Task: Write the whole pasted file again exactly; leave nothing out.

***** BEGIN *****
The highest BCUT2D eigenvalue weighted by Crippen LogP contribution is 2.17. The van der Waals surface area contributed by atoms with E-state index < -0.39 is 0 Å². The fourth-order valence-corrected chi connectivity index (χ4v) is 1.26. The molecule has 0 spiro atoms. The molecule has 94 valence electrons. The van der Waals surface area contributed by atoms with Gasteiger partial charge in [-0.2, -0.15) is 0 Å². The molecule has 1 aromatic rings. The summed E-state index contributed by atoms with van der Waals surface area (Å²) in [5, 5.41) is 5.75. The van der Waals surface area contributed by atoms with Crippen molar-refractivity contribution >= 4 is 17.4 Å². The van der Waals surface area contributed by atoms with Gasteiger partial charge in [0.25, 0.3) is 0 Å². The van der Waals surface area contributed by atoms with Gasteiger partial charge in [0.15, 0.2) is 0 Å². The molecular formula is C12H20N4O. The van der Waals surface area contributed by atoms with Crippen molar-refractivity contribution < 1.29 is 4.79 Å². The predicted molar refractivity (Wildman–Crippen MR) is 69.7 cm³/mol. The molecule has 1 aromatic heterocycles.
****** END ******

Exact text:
The highest BCUT2D eigenvalue weighted by Crippen LogP contribution is 2.17. The van der Waals surface area contributed by atoms with E-state index < -0.39 is 0 Å². The fourth-order valence-corrected chi connectivity index (χ4v) is 1.26. The molecule has 0 spiro atoms. The molecule has 94 valence electrons. The van der Waals surface area contributed by atoms with Gasteiger partial charge in [-0.2, -0.15) is 0 Å². The molecule has 1 aromatic rings. The summed E-state index contributed by atoms with van der Waals surface area (Å²) in [5, 5.41) is 5.75. The van der Waals surface area contributed by atoms with Crippen molar-refractivity contribution >= 4 is 17.4 Å². The van der Waals surface area contributed by atoms with Gasteiger partial charge in [0.25, 0.3) is 0 Å². The van der Waals surface area contributed by atoms with Gasteiger partial charge in [0.15, 0.2) is 0 Å². The molecular formula is C12H20N4O. The van der Waals surface area contributed by atoms with Crippen molar-refractivity contribution < 1.29 is 4.79 Å². The predicted molar refractivity (Wildman–Crippen MR) is 69.7 cm³/mol. The molecule has 1 aromatic heterocycles.